“My mom said it wasn't important”: A case for catch-up human papillomavirus vaccination among young adult women in the United States

Erika L. Thompson, Alicia L. Best, Cheryl A. Vamos, Ellen M. Daley

Research output: Contribution to journalComment/debate

4 Scopus citations

Abstract

The human papillomavirus (HPV) vaccine prevents HPV-related diseases, including anogenital cancers and genital warts. In the United States, while it is recommended to adolescents ages 11 to 12, catch-up vaccination is available for those previously unvaccinated until age 26. Parental decisions or lack of provider recommendation during adolescence are barriers to on-time vaccination. Young adult women, ages 18 to 26, are a key catch-up vaccination population as this is a period for autonomous decision-making, high healthcare utilization, and other recommended prevention behaviors. Additional intervention research is required to promote HPV vaccine uptake among young adult women. Evidence-based and theory-informed interventions need to be developed and evaluated to reach a large number of women. In order to improve HPV vaccination among young adult women, future research should integrate the themes of health literacy, alternative healthcare settings, and OB/GYN providers to facilitate improved access and shared decision-making for the vaccine. This last chance for HPV-related cancer prevention should not be forgotten in public health efforts.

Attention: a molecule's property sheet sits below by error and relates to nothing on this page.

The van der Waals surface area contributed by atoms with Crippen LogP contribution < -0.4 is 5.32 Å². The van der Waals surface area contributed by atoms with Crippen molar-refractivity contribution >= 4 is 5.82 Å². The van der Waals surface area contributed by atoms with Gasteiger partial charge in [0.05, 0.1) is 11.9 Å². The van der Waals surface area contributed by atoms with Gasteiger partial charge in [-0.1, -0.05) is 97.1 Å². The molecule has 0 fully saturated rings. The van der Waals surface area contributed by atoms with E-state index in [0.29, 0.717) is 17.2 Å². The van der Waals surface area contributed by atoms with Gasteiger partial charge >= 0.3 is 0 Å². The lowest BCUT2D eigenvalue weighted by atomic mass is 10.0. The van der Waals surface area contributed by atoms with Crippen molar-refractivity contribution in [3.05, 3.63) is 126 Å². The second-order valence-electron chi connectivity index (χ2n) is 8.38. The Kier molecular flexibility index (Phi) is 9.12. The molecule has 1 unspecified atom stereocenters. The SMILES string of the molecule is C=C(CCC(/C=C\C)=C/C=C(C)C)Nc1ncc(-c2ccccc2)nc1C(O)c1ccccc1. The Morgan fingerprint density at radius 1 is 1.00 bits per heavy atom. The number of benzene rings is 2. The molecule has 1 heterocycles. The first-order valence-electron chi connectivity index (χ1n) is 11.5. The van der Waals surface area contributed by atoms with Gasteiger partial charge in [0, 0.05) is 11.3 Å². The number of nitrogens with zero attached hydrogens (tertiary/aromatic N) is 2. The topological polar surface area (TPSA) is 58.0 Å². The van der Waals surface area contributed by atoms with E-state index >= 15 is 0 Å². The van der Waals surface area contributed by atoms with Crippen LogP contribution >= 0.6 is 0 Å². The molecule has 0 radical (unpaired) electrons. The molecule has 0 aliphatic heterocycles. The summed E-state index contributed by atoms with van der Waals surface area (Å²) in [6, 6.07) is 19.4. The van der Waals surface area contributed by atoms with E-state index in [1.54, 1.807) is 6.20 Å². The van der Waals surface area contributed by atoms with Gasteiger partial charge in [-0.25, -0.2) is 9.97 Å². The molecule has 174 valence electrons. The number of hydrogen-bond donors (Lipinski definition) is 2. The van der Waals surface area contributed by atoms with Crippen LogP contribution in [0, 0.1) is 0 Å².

Original languageEnglish
Pages (from-to)1-4
Number of pages4
JournalPreventive Medicine
Volume105
DOIs
StatePublished - Dec 2017

Keywords

  • Human papillomavirus
  • Immunization
  • Women
  • Young adult

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